murrini are useful. If you get a bone-shaped end

on your steel, melt the murrini pull off and put

it down to cool, then make the end into a


9. After your pull has cooled, chop it into

murrini chips! I use Leponitt wheeled nippers,

which are great. I hold my cane pointing

downwards into something like an old tall ice

cream container, or anything vaguely bucketshaped.

Tall sides mean the chips don't bounce

back out. Then just squeeze the nippers and the

chips ping in.

7. Melt the stripes in smooth. Then attach your punty

rod to the end. Make a small maria (flattened gather)

on the end of your rod and smoosh this onto the

heated end of your murrini. It's best if it covers all

the circles of colour, so that when you pull, you

don't end up with a section that is only the inside.

(A small section that is mostly the *outside* is more

useful, because it has the stripes and can be used

as cane or made into a twistie).

Note: you can use another steel punty, but you will

want to put a cone of clear on the end of your

gather first, then plunge the steel into that. Again,

this means you have a more even pull and less

waste at the ends.

10. In use. The darker colour is from an

unencased murrini, while the yellower one has

clear over the top. I like them better unencased.

To apply, have the murrini laid out somewhere

you can get to them easily. Pick up your murrini

with tweezers (or hemostats) and flash it through

the flame to warm it, then heat the spot on the

surface of your bead and apply your murrini to

it. Start heating and very gently patting down the

surface with a small flat tool, over and over. If

you smash it flat too fast it will distort.

8. Then heat your gather to molten, focusing the

flame on the centre and not on your punty rod or it

will soften. Take it out of the flame occasionally,

keep rotating, and let the heat sink into the centre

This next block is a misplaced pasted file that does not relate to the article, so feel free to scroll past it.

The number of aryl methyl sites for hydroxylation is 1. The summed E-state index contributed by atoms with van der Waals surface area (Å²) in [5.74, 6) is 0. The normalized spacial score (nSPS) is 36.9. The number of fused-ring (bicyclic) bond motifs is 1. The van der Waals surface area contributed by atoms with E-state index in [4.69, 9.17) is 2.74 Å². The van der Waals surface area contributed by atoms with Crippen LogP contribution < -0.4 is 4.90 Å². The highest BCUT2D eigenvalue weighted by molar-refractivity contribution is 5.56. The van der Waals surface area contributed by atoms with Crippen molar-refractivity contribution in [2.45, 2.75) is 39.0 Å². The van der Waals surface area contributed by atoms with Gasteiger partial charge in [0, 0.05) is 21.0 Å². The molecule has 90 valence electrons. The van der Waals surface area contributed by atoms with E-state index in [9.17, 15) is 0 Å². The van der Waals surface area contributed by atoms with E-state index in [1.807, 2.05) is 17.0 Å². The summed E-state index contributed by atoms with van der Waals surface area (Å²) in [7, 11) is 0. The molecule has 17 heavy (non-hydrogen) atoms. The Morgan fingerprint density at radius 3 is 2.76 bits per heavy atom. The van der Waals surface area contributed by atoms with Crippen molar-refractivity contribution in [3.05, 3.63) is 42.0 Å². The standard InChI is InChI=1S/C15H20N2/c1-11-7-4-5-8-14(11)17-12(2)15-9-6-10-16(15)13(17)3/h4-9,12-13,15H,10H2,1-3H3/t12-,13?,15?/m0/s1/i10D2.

from the surface. (Especially if you've made a really

Dates for your diary …

: Tuffnell Glass, Rudston, Yorkshire YO25 4UD

: 12/13/14 September 2014

: 1000 - 1800

On Friday we will have the torch benches for members to play and / or demo on -

we are hoping there will be some of you willing to share your techniques with our

members; Teresa has offered to show us a trick or two too.

On Saturday the AGM will be at midday.

Sunday is a free day on the torches for those that want to stay for the whole


Lunch will be provided in the form of jacket potatoes and toppings.

Please can members bring salad, cake and drinks to share.

Along with the lure of the Tuffnell Glass shop, there will also be other traders selling

lampworking supplies (we will announce the full list nearer the time).

There will be a mini competition, entries to be taken to the AGM, voting to take place

at the AGM, the theme is ‘

The prize will be a £10 voucher to spend with the traders attending the event.

The GBUK Journal is a great opportunity to showcase your work in a high

quality publication. Best of all it is free to submit an entry and all

members who are paid up as of 30 September 2014 will receive a free


If you would like to have your work included in the next GBUK Journal,

then please read this carefully. We would like you to send one image only

to webmaster@gbuk.org, but, as before, all other required information will

need to be submitted using the online submission form on the GBUK

website or click this LINK.

Martin Tuffnell has been glassblowing for over 20

years and re-launched Tuffnell Glass in 1998 with

his partner Teresa, an experienced beadmaker.

Together they offer custom made beads, teach bead

making and carry a large range of glass and bead

making equipment. They successfully organised the

first Flame Off in April 2008 – which was recognised

as the first United Kingdom event that was

dedicated to glass bead making. On the rare

occasions that Teresa is not organising Flame Offs

and dispatching glass goodies for lampwork bead

artists all over the UK she has been known to make

rather lovely beads. Martin makes a pretty nifty

glass pig sculpture too!

Flame Off is where artists come from all over the

world to share their techniques and experiences.

Glass bead makers and flame workers gather to play

with fire, catch up with friends and learn from each

other. Its a wonderful event full of generous people

who have also supported their Air Ambulance auction

and Raffle every year!

Photo by Richard Downton

Becky Staples

Teresa Blofeld

Martin was elected an honorary member of GBUK in 2012.